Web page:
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California Death Penalty Process Reform Advocates File Ballot Initiative

Wikimedia/San Quentin

Wikimedia/San Quentin

Under the initiative, death penalty cases would no longer automatically be appealed to the state supreme court – where they can sit unheard for years. They would instead go first to state courts of appeal.

The measure’s supporters say it would also end the housing of inmates in single cells at San Quentin’s death row.

“By allowing the department of corrections to place these inmates wherever is best on an individual basis, we can avoid unnecessary expense,” says Kent Scheidegger with the Criminal Justice Legal Foundation.

But, opponents disagree. They say life sentences without parole are much less wasteful and costly.

“Those people will never get out of prison,” says Former Los Angeles District Attorney Gil Garcetti.  “And we can use those monies to both solve unsolved murders and use the resources to prevent crimes by keeping kids in school.”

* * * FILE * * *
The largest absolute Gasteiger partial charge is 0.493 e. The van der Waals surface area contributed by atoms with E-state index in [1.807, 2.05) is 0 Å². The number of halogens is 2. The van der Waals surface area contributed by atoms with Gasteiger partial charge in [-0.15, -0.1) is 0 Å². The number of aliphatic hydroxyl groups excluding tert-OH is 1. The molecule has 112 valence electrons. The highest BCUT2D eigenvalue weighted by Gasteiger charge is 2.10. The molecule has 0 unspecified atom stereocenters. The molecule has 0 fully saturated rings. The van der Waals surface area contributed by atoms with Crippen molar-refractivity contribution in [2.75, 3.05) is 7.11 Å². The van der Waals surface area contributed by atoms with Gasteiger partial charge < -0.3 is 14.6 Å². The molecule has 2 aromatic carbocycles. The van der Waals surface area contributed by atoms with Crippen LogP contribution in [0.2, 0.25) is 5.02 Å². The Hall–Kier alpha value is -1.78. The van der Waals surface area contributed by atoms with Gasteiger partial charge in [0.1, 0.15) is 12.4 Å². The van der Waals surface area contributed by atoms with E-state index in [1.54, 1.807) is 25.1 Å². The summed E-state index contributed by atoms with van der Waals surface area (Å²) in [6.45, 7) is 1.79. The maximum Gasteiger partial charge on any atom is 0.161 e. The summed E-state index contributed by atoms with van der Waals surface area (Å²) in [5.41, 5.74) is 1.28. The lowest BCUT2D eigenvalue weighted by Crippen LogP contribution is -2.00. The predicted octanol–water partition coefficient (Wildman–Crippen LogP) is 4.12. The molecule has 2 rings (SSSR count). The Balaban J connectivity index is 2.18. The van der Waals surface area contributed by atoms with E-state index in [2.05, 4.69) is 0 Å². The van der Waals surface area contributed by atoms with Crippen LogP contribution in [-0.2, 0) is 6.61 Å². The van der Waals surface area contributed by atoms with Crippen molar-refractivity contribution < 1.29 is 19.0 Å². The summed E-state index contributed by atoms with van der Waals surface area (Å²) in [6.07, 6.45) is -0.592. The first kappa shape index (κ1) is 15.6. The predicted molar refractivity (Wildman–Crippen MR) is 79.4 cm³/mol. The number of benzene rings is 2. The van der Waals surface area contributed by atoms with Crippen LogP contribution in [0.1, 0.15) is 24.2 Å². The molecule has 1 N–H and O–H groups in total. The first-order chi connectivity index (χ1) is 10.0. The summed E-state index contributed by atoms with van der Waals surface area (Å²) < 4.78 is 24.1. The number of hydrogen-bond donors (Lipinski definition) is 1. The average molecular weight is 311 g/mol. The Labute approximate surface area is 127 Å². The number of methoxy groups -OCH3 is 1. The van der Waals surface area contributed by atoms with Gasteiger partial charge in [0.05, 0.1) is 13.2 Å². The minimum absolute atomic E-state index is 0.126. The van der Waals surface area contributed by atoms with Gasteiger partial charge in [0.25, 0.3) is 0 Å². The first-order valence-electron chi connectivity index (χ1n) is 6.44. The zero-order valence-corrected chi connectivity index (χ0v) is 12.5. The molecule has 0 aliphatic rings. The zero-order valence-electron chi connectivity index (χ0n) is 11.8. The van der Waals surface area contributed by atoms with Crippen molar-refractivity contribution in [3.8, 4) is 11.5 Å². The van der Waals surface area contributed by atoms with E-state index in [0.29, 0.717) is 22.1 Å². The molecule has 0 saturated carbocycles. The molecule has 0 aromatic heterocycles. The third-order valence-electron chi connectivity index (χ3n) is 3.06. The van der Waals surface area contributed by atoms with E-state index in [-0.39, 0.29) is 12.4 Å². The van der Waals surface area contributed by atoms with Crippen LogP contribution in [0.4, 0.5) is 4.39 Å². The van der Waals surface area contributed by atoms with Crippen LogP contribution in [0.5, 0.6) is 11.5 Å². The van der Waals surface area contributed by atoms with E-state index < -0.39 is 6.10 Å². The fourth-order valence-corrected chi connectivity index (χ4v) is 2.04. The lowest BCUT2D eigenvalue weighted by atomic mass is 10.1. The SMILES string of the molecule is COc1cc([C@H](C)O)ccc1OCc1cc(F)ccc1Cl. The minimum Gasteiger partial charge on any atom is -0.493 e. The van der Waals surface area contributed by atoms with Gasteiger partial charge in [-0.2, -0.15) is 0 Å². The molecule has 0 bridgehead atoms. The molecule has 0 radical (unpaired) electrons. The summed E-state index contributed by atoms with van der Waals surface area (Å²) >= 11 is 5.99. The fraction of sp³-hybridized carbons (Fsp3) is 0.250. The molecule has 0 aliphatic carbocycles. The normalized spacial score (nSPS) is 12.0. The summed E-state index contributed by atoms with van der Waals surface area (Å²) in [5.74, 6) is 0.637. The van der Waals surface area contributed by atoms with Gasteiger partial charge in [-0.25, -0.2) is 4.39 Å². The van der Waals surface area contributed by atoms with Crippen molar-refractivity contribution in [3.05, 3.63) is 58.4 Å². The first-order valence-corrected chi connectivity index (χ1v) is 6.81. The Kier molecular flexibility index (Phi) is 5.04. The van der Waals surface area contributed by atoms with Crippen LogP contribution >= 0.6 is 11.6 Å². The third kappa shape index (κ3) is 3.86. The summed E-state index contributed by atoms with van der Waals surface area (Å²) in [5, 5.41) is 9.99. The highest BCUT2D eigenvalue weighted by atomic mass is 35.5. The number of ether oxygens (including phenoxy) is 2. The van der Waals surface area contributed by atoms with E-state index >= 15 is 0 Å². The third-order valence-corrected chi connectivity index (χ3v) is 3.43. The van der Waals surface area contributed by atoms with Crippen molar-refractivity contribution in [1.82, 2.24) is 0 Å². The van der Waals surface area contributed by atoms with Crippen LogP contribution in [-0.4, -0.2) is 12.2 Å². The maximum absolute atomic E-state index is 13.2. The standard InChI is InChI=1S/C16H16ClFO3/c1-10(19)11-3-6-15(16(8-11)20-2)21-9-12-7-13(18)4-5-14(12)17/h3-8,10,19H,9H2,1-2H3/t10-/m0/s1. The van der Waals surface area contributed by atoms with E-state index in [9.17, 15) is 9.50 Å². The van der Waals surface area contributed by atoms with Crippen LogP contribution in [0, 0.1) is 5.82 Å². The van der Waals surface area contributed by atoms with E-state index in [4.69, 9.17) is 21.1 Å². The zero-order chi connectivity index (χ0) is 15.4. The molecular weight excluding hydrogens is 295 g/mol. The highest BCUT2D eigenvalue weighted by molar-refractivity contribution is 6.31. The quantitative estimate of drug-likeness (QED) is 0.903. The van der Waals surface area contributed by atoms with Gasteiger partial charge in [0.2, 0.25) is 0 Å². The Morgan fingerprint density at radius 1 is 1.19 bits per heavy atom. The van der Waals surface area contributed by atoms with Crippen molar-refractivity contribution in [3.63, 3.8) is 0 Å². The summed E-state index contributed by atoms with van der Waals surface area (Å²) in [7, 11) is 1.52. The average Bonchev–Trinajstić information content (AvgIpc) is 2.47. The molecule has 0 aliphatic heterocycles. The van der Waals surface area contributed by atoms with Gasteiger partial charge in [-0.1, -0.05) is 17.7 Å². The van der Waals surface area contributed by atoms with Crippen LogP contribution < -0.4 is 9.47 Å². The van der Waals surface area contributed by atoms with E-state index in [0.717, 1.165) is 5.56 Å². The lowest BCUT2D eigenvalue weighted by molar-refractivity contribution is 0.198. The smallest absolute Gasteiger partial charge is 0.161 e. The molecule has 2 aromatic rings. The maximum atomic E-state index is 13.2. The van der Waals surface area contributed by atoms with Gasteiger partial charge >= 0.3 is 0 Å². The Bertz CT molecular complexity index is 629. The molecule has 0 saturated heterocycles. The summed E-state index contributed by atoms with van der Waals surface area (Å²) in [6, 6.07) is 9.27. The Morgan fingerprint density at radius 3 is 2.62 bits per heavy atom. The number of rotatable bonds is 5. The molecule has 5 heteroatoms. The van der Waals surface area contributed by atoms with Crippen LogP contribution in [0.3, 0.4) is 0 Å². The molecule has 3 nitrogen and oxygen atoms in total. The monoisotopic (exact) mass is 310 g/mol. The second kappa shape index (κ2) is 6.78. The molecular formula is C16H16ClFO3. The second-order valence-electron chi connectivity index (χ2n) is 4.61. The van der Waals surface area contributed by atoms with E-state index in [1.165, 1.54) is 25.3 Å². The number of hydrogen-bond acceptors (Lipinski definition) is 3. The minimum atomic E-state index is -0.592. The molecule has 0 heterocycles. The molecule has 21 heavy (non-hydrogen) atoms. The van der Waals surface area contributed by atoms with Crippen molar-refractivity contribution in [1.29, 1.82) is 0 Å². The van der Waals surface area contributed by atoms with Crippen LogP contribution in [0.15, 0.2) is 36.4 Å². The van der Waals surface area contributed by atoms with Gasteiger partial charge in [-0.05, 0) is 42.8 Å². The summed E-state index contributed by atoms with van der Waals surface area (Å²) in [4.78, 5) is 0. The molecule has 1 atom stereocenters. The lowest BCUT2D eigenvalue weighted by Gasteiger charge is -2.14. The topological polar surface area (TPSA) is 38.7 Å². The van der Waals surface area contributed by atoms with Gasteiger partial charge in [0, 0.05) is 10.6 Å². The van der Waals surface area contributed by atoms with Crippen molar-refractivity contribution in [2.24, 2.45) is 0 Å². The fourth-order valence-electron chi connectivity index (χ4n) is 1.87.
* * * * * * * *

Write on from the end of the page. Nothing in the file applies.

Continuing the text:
If backers gather enough signatures, the measure could appear on next fall’s ballot. 


Max Pringle

State Government Reporter

Max covers the state capital, bringing more than a decade of experience in print and public radio, including reporting for KPFA, KQED and KALW. He traces his news roots to working on his his high school newspaper.   Read Full Bio 

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